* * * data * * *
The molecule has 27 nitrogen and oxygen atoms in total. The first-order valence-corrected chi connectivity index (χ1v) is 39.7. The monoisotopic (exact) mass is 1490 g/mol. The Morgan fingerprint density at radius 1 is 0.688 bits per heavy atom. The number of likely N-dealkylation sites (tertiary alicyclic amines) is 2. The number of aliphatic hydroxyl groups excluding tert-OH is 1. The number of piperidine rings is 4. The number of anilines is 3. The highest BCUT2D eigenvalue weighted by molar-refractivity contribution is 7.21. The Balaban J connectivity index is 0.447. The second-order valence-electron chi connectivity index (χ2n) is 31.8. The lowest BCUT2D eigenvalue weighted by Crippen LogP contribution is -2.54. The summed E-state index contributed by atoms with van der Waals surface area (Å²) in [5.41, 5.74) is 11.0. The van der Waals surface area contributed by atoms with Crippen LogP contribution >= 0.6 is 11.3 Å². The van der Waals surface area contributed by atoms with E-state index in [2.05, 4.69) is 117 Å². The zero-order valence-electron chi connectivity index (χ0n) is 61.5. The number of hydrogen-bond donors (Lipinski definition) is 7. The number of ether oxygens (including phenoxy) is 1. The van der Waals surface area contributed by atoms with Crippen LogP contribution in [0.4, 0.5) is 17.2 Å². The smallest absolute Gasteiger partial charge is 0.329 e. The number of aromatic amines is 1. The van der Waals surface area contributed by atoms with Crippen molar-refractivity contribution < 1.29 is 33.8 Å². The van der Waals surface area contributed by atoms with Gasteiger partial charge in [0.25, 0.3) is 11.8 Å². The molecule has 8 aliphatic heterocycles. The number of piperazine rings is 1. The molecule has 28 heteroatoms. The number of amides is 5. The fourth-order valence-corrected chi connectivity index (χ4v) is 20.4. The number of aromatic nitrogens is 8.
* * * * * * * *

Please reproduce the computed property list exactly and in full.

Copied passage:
The molecule has 27 nitrogen and oxygen atoms in total. The first-order valence-corrected chi connectivity index (χ1v) is 39.7. The monoisotopic (exact) mass is 1490 g/mol. The Morgan fingerprint density at radius 1 is 0.688 bits per heavy atom. The number of likely N-dealkylation sites (tertiary alicyclic amines) is 2. The number of aliphatic hydroxyl groups excluding tert-OH is 1. The number of piperidine rings is 4. The number of anilines is 3. The highest BCUT2D eigenvalue weighted by molar-refractivity contribution is 7.21. The Balaban J connectivity index is 0.447. The second-order valence-electron chi connectivity index (χ2n) is 31.8. The lowest BCUT2D eigenvalue weighted by Crippen LogP contribution is -2.54. The summed E-state index contributed by atoms with van der Waals surface area (Å²) in [5.41, 5.74) is 11.0. The van der Waals surface area contributed by atoms with Crippen LogP contribution >= 0.6 is 11.3 Å². The van der Waals surface area contributed by atoms with E-state index in [2.05, 4.69) is 117 Å². The zero-order valence-electron chi connectivity index (χ0n) is 61.5. The number of hydrogen-bond donors (Lipinski definition) is 7. The number of ether oxygens (including phenoxy) is 1. The van der Waals surface area contributed by atoms with Crippen LogP contribution in [0.4, 0.5) is 17.2 Å². The smallest absolute Gasteiger partial charge is 0.329 e. The number of aromatic amines is 1. The van der Waals surface area contributed by atoms with Crippen molar-refractivity contribution < 1.29 is 33.8 Å². The van der Waals surface area contributed by atoms with Gasteiger partial charge in [0.25, 0.3) is 11.8 Å². The molecule has 8 aliphatic heterocycles. The number of piperazine rings is 1. The molecule has 28 heteroatoms. The number of amides is 5. The fourth-order valence-corrected chi connectivity index (χ4v) is 20.4. The number of aromatic nitrogens is 8.